Optical Mail Order Color Lab?

Discussion in 'Color: Film, Paper, and Chemistry' started by Todd K, Apr 16, 2008.

  1. Todd K

    Todd K Member

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    Hey, does any one know of an optical mail order color lab the can process and print 35mm and 120mm? Any info would be great.
    Thanks,
    Todd K.
     
  2. tiberiustibz

    tiberiustibz Member

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    I've seen them but cant recall at the moment. They're generally quite expensive because they hand print each negative. That takes time. Time is money.

    These days it's all digital so they scan the negs and print them digitally.
     
  3. Stephen Frizza

    Stephen Frizza Member

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    Todd K where abouts are you based? I own and operate a mail order service with my lab here in Sydney australia.
     
  4. Todd K

    Todd K Member

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    Boy would be nice to live in Australia, but I am in Houston Texas, USA. I am not really looking for hand printed images, just a mail order place that uses an optical machine.
     
  5. FilmIs4Ever

    FilmIs4Ever Member

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    That all optical labs hand-print is summarily untrue. Many use optical high-speed machines or high-end optical minilabs.

    There are plenty of labs like this out there, amateur, prosumer, and professional, in a wide variety of price ranges.
     
  6. tiberiustibz

    tiberiustibz Member

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    If you know of any, tell me. I would love to try one out. Still, expect increased prices. I don't think they would have gone to digital if it wasn't faster.
     
  7. FilmIs4Ever

    FilmIs4Ever Member

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    OK wiseguy, is 4800 prints in a day slow? Is $7.99 terribly expensive? That's what I pay, optical, 1 hour. 220 is more, but only because they have to hand-advance the film on their machine. Someone with a more professional-end printer wouldn't charge more.
     
  8. tiberiustibz

    tiberiustibz Member

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    I'm not intending to be wise, I print optically at home all the time. It is far superior. However, I was merely saying that given the result that as capacities increased labs went to digital, that digital would be faster, and therefore cheaper. Relatively speaking, it probably is slow. I don't know for sure, but it would seem like the logical conclusion.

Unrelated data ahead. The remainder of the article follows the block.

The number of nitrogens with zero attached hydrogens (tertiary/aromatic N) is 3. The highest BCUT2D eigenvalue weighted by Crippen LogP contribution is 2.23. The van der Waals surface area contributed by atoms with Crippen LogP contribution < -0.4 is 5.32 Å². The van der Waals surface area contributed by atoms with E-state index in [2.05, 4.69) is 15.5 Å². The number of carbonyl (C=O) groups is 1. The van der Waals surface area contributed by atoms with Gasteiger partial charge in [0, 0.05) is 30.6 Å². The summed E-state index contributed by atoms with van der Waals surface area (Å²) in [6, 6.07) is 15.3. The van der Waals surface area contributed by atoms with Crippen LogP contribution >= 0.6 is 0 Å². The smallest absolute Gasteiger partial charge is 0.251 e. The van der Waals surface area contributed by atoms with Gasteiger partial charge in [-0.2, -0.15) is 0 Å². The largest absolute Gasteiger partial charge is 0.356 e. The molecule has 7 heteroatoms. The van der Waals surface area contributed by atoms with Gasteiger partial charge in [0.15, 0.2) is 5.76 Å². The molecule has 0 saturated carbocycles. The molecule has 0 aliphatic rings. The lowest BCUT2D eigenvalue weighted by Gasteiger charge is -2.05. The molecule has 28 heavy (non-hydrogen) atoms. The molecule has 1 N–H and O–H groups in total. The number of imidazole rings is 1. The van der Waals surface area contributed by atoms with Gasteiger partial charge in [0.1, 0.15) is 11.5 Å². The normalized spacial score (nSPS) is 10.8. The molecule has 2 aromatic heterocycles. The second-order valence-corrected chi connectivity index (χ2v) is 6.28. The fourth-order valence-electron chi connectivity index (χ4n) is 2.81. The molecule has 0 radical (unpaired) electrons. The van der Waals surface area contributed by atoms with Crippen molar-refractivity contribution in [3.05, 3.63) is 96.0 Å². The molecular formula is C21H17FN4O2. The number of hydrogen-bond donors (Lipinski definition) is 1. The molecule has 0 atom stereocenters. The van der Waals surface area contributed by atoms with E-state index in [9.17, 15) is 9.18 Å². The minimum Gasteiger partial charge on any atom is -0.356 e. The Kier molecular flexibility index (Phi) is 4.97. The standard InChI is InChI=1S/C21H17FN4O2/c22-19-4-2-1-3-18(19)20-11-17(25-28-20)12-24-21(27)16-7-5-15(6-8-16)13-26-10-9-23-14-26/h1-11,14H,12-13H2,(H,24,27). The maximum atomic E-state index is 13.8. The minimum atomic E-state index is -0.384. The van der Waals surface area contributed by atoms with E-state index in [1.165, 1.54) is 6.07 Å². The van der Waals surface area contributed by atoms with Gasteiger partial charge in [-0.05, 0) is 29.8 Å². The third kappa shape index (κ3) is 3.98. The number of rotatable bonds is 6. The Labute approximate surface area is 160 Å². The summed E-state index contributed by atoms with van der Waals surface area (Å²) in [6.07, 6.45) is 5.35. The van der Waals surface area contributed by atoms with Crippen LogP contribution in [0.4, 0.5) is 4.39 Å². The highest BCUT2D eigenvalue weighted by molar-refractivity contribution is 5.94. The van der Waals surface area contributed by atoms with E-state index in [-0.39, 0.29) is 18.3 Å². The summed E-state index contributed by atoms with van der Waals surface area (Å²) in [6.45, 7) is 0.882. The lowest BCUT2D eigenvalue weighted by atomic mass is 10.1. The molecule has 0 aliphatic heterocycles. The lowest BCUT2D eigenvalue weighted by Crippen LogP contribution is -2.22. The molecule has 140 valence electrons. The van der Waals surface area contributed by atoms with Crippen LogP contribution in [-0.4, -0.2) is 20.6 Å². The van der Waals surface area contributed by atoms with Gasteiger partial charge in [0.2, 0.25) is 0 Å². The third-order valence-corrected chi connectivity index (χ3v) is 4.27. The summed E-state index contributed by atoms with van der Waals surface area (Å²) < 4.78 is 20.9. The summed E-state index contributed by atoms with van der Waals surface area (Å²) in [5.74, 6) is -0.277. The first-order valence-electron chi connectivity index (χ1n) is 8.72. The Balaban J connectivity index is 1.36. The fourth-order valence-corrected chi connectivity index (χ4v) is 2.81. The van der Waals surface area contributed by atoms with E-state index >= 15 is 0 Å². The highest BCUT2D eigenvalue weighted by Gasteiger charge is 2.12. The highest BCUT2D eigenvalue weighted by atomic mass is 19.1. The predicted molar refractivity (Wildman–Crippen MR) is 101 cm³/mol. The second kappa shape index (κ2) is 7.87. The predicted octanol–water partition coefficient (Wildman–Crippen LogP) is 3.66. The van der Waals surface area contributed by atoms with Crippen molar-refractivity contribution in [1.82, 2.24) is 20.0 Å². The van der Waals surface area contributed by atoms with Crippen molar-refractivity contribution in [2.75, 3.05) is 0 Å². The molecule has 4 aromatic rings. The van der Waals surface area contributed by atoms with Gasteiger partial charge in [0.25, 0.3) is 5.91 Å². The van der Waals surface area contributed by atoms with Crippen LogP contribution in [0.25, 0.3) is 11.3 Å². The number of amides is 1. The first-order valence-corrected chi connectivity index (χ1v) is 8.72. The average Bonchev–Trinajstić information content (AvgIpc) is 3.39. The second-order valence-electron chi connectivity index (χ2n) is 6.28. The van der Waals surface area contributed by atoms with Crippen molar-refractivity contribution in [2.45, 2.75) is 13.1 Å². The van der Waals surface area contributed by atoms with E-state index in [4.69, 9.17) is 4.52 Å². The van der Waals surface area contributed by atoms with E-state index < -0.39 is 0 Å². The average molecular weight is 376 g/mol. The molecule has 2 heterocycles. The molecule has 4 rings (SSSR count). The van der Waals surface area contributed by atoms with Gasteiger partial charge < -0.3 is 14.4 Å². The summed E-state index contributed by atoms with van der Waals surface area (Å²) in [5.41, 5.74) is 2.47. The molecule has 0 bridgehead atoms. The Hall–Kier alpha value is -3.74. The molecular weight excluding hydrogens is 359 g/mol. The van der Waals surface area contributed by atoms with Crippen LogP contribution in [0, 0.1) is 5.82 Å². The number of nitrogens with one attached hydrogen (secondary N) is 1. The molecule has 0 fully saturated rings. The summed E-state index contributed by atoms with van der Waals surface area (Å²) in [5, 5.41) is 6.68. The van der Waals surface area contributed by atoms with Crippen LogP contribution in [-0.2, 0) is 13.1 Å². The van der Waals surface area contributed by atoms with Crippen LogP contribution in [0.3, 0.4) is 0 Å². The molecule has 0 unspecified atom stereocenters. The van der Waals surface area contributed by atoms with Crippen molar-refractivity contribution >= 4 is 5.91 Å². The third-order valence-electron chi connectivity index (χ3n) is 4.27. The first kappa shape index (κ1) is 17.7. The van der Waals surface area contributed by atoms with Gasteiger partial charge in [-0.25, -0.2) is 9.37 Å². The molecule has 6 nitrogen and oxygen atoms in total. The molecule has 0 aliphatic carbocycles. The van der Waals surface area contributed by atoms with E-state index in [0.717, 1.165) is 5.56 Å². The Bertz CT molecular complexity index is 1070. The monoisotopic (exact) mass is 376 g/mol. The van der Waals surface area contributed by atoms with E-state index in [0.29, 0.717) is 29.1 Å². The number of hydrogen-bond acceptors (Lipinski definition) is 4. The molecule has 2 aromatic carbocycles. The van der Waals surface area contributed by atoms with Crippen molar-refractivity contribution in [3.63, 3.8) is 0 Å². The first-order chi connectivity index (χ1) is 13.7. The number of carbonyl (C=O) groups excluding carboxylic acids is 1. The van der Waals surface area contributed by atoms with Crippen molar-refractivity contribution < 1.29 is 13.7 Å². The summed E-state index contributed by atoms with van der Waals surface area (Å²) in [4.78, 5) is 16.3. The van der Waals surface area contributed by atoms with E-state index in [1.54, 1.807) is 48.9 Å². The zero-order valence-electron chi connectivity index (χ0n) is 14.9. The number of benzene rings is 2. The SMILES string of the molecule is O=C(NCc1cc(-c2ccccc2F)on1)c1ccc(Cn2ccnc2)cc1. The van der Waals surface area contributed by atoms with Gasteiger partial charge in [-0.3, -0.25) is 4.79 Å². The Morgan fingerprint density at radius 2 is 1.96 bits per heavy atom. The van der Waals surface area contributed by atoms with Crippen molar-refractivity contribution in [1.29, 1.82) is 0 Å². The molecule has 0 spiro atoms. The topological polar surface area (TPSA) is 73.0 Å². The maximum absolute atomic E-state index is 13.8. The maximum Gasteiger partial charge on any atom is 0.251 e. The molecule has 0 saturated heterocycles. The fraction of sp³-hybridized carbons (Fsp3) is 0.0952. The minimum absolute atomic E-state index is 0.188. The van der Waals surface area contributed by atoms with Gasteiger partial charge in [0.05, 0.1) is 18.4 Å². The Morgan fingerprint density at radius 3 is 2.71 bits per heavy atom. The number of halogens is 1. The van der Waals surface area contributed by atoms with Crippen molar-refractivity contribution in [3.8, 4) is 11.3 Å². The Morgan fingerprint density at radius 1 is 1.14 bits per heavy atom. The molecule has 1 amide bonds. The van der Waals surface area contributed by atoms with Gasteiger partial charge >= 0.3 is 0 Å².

Where do you get yours printed? Are you sure it's optical? 99.99% of one hour labs are digital, I haven't heard of optical. They scan them and print them digitally onto light sensitive paper and run it through the process. It's generally a little more intensive because the prints have to be exposed directly from the negative. There's also the problem of contrast correction, impossible with optical unless you get different grades of paper. You have to use properly exposed negatives when printing or else your contrast goes through the roof. For typical consumer use, digital is **better** because the crappy consumer cameras don't have EV compensation whatsoever.
     
  9. FilmIs4Ever

    FilmIs4Ever Member

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    Umm, I know how it works; I've devoted my life to keeping analog photography allive, commercially.

    Yes, I'm sure. I'm also sure that a fair number of the ubiquitous CVS pharmacies are analog optical. The ones that still have Gretags all are (new KIS machines are digital).

    Analog is superior? It can be terrible (CVS). It depends entirely on the skill of the operator. With a computer color-balancing, it will almost certainly be worse.

    Hand-printed and analog are not synonmous.

    The lab's name is C R Photo, in Rocky River, Ohio. Is that of any use to you whatsoever?

    99.9%? Maybe more like 75-85%. There's a Dodd Camera in Mentor OH that is still optical that I just used. There's a lab in Youngstown Ohio. There's a lab in Akron. There's a CVS minilab in Cleveland. I think Walgreens still may have a fair share of analog machines, so also Target, s also some CVS's. As long as they aren't KIS machines. Some Cord Cameras are optical still too I think.

    It is nowhere near 100%. A lot of these optical labs have digital LCD heads that can print digitally by something akin to the principle of how an LCD projector works; it is still by nature an analog, projected-light machine.

    I should know. I have my own minilab. . .
     
  10. tiberiustibz

    tiberiustibz Member

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    Would that work? Most consumer films come from ye disposable cameras/that type of camera shot in daylight grossly overexposing the film. Without digital contrast correction one is screwed trying to print optically. The contrast skyrockets.
    So if there's no real advantage why are 75% digital? To me optical sounds better because you lack the 300 dpi limitation of digital printers.

    Are the optical machines older or are there newer ones?
     
  11. pwitkop

    pwitkop Member

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    I did happen accross this lab, which oddly enough is local to me (almost _nothing_ is local to me out here). I haven't used them myself, though I likely will try them in the future, but came across their web site when I googled them to get their phone number the other day. Ellsworth Photo, http://www.ellsworthphoto.com/ 207-667-6980. From their "About Us" page, "We use the last (and best) of the optical printing machines--a Noritsu 2301. It has never been used in automatic mode; we inspect every single negative on its color monitor..." Hope this helps, they do say they do mail order.

    Peter